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Borneo Nature Foundation (BNF) Indonesia together with the Sebangau National Park Agency (BTNS), conducted a training session on identification, inventories, and monitoring of biodiversity, for the Sebangau National Park Forest Ecosystem Controller (PEH) functional staff. This two-day training event was held at the BTNS Office and Sungai Koran Resort Sebangau Hulu on March 10-11, 2021.
“BTNS together with partners want to make the Sebangau National Park (TNS) level up to be better, and more advanced, with the expertise of PEH’s functional personnel also becoming more advanced. All of that can happen if the technical capacity of friends at BTNS increases,” said Head of BTNS Andi Kadhafi when giving a speech at the BTNS Office.
The participants of the training event included 15 functional personnel of Sebangau National Park. Acting as facilitators are BNF field staff in Sebangau, BNF Camera Trap Coordinator Adul, BNF Biodiversity Monitoring Coordinator Iwan, and Forestry and Orangutan Survey Coordinator Santiano.
Andi added that this exercise was intended to provide a refresher and increase the capacity of the Sebangau National Park PEH functional staff, presented by experienced field practitioners and BNF field coordinators. The aim of this training was to understand the importance of biodiversity monitoring for conservation and to study existing methods for monitoring biodiversity (species richness, distribution, abundance, population monitoring, biological indicators).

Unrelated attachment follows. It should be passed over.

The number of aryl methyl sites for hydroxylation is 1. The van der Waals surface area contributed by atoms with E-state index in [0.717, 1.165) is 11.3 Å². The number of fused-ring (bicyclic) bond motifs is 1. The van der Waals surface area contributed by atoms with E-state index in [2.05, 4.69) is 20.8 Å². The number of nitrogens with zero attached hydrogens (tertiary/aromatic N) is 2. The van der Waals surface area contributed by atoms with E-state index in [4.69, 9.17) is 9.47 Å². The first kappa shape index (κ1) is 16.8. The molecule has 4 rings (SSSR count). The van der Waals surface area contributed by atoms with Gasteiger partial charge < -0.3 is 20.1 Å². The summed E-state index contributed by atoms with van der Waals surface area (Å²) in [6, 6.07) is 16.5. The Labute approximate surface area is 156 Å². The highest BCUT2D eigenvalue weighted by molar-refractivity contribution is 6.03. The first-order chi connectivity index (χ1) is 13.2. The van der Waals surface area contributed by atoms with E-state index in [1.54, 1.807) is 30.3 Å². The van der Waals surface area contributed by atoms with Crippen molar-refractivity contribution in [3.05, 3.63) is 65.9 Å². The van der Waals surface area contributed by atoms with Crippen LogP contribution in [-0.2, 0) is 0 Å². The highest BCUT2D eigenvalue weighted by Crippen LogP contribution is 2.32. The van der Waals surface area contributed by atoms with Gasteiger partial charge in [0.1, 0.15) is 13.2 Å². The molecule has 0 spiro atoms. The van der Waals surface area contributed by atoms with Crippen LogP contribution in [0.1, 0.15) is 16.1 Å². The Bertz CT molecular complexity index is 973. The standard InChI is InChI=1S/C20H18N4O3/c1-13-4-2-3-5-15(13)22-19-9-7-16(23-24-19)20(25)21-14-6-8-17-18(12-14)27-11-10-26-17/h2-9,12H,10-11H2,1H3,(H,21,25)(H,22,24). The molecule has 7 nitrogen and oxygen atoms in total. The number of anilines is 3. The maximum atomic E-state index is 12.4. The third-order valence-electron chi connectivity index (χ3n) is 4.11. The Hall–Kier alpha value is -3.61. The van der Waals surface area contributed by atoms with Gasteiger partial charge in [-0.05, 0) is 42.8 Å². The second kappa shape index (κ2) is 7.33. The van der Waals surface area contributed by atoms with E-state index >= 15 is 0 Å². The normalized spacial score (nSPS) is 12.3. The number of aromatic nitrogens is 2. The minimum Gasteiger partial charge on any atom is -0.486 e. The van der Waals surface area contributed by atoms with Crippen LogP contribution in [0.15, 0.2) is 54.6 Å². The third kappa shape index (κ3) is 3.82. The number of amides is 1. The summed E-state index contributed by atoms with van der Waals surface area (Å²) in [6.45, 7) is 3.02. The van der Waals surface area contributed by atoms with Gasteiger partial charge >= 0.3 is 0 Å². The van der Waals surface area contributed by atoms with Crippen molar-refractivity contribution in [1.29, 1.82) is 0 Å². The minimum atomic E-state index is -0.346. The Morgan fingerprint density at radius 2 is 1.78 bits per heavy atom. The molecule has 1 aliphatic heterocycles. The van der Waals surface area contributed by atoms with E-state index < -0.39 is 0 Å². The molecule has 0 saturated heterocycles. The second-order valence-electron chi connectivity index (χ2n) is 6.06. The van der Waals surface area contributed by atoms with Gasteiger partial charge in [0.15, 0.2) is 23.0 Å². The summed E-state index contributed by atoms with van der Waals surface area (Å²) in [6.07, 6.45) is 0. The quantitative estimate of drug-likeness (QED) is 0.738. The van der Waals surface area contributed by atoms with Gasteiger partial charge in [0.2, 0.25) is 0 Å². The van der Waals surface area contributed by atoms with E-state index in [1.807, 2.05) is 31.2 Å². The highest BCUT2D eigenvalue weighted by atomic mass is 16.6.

“This training is also to understand how biodiversity monitoring data can be processed and used to support conservation actions,” he added.
Andi hopes that through the need for data and research, future monitoring and observations can be facilitated in different stages, for example calculating carbon emissions and carbon stocks, as well as writing scientific articles, an area in which BNF is very experienced. He thanked BNF Indonesia for assisting the management of the Sebangau National Park area by facilitating capacity building for human resources (HR).
In the same place, Deputy Director II of BNF Indonesia, Agnes Ferisa, explained that this training had more of a technical nature, the participants learnt the theory in the office and then immediately went to practice in the field. This is so that the methods taught are easier to understand when practised directly, such as learning how to prepare camera trap surveys, including location, camera settings, species identification, data processing, and data analyses.
“Together, we learned to conduct a nest survey to assess the density of the orangutan population, the different survey techniques, how to identify species, collect morphological data, identify environmental variables, process data, and analyse basics. We are also studying how to prepare surveys and collect key data for bioindicators,” Agnes added.
Agnes concluded that this training activity was a follow-up event to the collaboration on biodiversity functions in Sebangau National Park. She also hopes that this cooperation can continue to maintain the integrity of the Sebangau habitat and the biodiversity within it.